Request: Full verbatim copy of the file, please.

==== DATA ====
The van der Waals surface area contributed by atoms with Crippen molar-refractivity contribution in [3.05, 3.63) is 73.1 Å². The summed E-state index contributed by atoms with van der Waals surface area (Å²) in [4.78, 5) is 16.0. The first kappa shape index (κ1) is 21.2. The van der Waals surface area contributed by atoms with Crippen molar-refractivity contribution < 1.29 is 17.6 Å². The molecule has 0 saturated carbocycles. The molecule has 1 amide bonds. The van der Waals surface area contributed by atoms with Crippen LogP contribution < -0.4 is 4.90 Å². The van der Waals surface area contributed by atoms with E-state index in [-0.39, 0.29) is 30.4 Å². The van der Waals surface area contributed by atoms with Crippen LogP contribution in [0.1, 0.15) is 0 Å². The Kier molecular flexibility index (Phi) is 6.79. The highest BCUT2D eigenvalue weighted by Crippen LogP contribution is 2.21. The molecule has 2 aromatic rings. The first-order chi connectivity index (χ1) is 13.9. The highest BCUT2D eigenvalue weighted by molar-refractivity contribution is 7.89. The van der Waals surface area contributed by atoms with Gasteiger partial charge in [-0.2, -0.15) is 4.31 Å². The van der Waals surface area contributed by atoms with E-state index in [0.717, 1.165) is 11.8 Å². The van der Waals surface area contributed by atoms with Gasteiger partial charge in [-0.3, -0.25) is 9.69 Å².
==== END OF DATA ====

The van der Waals surface area contributed by atoms with Crippen molar-refractivity contribution in [3.05, 3.63) is 73.1 Å². The summed E-state index contributed by atoms with van der Waals surface area (Å²) in [4.78, 5) is 16.0. The first kappa shape index (κ1) is 21.2. The van der Waals surface area contributed by atoms with Crippen molar-refractivity contribution < 1.29 is 17.6 Å². The molecule has 0 saturated carbocycles. The molecule has 1 amide bonds. The van der Waals surface area contributed by atoms with Crippen LogP contribution < -0.4 is 4.90 Å². The van der Waals surface area contributed by atoms with E-state index in [-0.39, 0.29) is 30.4 Å². The van der Waals surface area contributed by atoms with Crippen LogP contribution in [0.1, 0.15) is 0 Å². The Kier molecular flexibility index (Phi) is 6.79. The highest BCUT2D eigenvalue weighted by Crippen LogP contribution is 2.21. The molecule has 2 aromatic rings. The first-order chi connectivity index (χ1) is 13.9. The highest BCUT2D eigenvalue weighted by molar-refractivity contribution is 7.89. The van der Waals surface area contributed by atoms with Gasteiger partial charge in [-0.2, -0.15) is 4.31 Å². The van der Waals surface area contributed by atoms with E-state index in [0.717, 1.165) is 11.8 Å². The van der Waals surface area contributed by atoms with Gasteiger partial charge in [-0.3, -0.25) is 9.69 Å².